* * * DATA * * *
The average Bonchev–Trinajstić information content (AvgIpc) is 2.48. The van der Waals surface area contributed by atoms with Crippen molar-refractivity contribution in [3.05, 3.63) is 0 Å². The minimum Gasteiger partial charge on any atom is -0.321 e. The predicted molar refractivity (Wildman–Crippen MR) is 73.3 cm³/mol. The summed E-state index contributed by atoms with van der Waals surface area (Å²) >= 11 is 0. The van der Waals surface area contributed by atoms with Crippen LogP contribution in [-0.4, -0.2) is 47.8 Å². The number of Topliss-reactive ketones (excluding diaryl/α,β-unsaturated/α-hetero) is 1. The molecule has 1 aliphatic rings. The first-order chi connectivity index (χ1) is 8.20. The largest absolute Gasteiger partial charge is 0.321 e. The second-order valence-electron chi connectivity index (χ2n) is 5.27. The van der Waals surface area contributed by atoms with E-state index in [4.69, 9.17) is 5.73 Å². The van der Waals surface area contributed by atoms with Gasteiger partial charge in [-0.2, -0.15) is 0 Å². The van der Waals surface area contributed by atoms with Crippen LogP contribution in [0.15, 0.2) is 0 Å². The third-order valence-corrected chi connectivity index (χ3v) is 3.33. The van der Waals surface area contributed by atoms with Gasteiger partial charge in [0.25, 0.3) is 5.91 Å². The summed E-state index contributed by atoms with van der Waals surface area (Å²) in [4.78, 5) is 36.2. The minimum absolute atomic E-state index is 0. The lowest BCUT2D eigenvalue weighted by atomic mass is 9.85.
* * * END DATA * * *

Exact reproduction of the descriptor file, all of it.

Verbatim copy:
The average Bonchev–Trinajstić information content (AvgIpc) is 2.48. The van der Waals surface area contributed by atoms with Crippen molar-refractivity contribution in [3.05, 3.63) is 0 Å². The minimum Gasteiger partial charge on any atom is -0.321 e. The predicted molar refractivity (Wildman–Crippen MR) is 73.3 cm³/mol. The summed E-state index contributed by atoms with van der Waals surface area (Å²) >= 11 is 0. The van der Waals surface area contributed by atoms with Crippen LogP contribution in [-0.4, -0.2) is 47.8 Å². The number of Topliss-reactive ketones (excluding diaryl/α,β-unsaturated/α-hetero) is 1. The molecule has 1 aliphatic rings. The first-order chi connectivity index (χ1) is 8.20. The largest absolute Gasteiger partial charge is 0.321 e. The second-order valence-electron chi connectivity index (χ2n) is 5.27. The van der Waals surface area contributed by atoms with E-state index in [4.69, 9.17) is 5.73 Å². The van der Waals surface area contributed by atoms with Gasteiger partial charge in [-0.2, -0.15) is 0 Å². The van der Waals surface area contributed by atoms with Crippen LogP contribution in [0.15, 0.2) is 0 Å². The third-order valence-corrected chi connectivity index (χ3v) is 3.33. The van der Waals surface area contributed by atoms with Gasteiger partial charge in [0.25, 0.3) is 5.91 Å². The summed E-state index contributed by atoms with van der Waals surface area (Å²) in [4.78, 5) is 36.2. The minimum absolute atomic E-state index is 0. The lowest BCUT2D eigenvalue weighted by atomic mass is 9.85.